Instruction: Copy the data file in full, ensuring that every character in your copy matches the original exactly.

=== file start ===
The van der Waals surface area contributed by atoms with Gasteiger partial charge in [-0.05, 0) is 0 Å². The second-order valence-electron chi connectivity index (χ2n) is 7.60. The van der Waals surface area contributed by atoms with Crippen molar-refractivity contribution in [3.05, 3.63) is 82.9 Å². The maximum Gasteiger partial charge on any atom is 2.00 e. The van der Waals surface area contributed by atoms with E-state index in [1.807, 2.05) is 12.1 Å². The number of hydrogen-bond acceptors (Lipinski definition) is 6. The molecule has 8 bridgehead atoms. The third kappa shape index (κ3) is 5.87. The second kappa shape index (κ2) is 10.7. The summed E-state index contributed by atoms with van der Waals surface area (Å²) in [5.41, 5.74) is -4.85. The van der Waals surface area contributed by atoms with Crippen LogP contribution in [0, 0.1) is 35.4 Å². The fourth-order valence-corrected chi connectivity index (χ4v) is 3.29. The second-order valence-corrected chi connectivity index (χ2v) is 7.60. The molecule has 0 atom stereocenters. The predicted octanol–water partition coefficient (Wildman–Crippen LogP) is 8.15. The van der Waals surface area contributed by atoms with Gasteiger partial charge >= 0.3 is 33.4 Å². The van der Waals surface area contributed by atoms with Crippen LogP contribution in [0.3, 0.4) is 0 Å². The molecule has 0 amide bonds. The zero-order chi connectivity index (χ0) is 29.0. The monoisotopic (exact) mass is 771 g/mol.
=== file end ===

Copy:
The van der Waals surface area contributed by atoms with Gasteiger partial charge in [-0.05, 0) is 0 Å². The second-order valence-electron chi connectivity index (χ2n) is 7.60. The van der Waals surface area contributed by atoms with Crippen molar-refractivity contribution in [3.05, 3.63) is 82.9 Å². The maximum Gasteiger partial charge on any atom is 2.00 e. The van der Waals surface area contributed by atoms with E-state index in [1.807, 2.05) is 12.1 Å². The number of hydrogen-bond acceptors (Lipinski definition) is 6. The molecule has 8 bridgehead atoms. The third kappa shape index (κ3) is 5.87. The second kappa shape index (κ2) is 10.7. The summed E-state index contributed by atoms with van der Waals surface area (Å²) in [5.41, 5.74) is -4.85. The van der Waals surface area contributed by atoms with Crippen LogP contribution in [0, 0.1) is 35.4 Å². The fourth-order valence-corrected chi connectivity index (χ4v) is 3.29. The second-order valence-corrected chi connectivity index (χ2v) is 7.60. The molecule has 0 atom stereocenters. The predicted octanol–water partition coefficient (Wildman–Crippen LogP) is 8.15. The van der Waals surface area contributed by atoms with Gasteiger partial charge >= 0.3 is 33.4 Å². The van der Waals surface area contributed by atoms with Crippen LogP contribution in [0.3, 0.4) is 0 Å². The molecule has 0 amide bonds. The zero-order chi connectivity index (χ0) is 29.0. The monoisotopic (exact) mass is 771 g/mol.